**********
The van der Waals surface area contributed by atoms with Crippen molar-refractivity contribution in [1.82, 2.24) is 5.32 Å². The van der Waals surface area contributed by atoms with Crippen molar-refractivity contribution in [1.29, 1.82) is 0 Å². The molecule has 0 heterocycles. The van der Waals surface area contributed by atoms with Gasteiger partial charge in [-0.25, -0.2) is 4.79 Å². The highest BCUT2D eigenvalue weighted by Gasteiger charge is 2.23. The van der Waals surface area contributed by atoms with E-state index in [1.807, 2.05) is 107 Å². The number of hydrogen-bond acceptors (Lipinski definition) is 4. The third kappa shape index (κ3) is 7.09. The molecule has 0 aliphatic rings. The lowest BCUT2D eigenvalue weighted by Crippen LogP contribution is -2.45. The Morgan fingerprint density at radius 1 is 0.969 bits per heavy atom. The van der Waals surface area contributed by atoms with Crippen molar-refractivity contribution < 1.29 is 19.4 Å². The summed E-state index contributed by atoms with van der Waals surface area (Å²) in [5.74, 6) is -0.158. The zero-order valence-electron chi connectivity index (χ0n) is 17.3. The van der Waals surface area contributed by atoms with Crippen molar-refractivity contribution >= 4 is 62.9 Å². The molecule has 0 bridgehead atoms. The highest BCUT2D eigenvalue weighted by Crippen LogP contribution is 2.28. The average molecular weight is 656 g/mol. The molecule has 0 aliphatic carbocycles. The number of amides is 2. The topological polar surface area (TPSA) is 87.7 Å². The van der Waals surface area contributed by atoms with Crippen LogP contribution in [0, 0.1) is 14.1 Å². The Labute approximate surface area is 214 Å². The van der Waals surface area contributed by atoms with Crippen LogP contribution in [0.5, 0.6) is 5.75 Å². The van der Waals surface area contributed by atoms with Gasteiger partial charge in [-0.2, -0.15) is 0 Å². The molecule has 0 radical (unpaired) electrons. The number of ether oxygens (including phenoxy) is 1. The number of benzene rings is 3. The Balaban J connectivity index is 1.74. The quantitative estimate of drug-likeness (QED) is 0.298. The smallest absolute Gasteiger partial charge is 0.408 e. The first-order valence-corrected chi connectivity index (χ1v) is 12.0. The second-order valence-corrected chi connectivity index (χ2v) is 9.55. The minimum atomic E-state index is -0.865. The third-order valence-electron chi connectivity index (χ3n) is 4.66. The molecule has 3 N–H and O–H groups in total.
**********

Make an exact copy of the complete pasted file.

The van der Waals surface area contributed by atoms with Crippen molar-refractivity contribution in [1.82, 2.24) is 5.32 Å². The van der Waals surface area contributed by atoms with Crippen molar-refractivity contribution in [1.29, 1.82) is 0 Å². The molecule has 0 heterocycles. The van der Waals surface area contributed by atoms with Gasteiger partial charge in [-0.25, -0.2) is 4.79 Å². The highest BCUT2D eigenvalue weighted by Gasteiger charge is 2.23. The van der Waals surface area contributed by atoms with E-state index in [1.807, 2.05) is 107 Å². The number of hydrogen-bond acceptors (Lipinski definition) is 4. The third kappa shape index (κ3) is 7.09. The molecule has 0 aliphatic rings. The lowest BCUT2D eigenvalue weighted by Crippen LogP contribution is -2.45. The Morgan fingerprint density at radius 1 is 0.969 bits per heavy atom. The van der Waals surface area contributed by atoms with Crippen molar-refractivity contribution < 1.29 is 19.4 Å². The summed E-state index contributed by atoms with van der Waals surface area (Å²) in [5.74, 6) is -0.158. The zero-order valence-electron chi connectivity index (χ0n) is 17.3. The van der Waals surface area contributed by atoms with Crippen molar-refractivity contribution >= 4 is 62.9 Å². The molecule has 0 bridgehead atoms. The highest BCUT2D eigenvalue weighted by Crippen LogP contribution is 2.28. The average molecular weight is 656 g/mol. The molecule has 0 aliphatic carbocycles. The number of amides is 2. The topological polar surface area (TPSA) is 87.7 Å². The van der Waals surface area contributed by atoms with Crippen LogP contribution in [0, 0.1) is 14.1 Å². The Labute approximate surface area is 214 Å². The van der Waals surface area contributed by atoms with Crippen LogP contribution in [0.5, 0.6) is 5.75 Å². The van der Waals surface area contributed by atoms with Gasteiger partial charge in [-0.2, -0.15) is 0 Å². The molecule has 0 radical (unpaired) electrons. The number of ether oxygens (including phenoxy) is 1. The number of benzene rings is 3. The Balaban J connectivity index is 1.74. The quantitative estimate of drug-likeness (QED) is 0.298. The smallest absolute Gasteiger partial charge is 0.408 e. The first-order valence-corrected chi connectivity index (χ1v) is 12.0. The second-order valence-corrected chi connectivity index (χ2v) is 9.55. The minimum atomic E-state index is -0.865. The third-order valence-electron chi connectivity index (χ3n) is 4.66. The molecule has 3 N–H and O–H groups in total.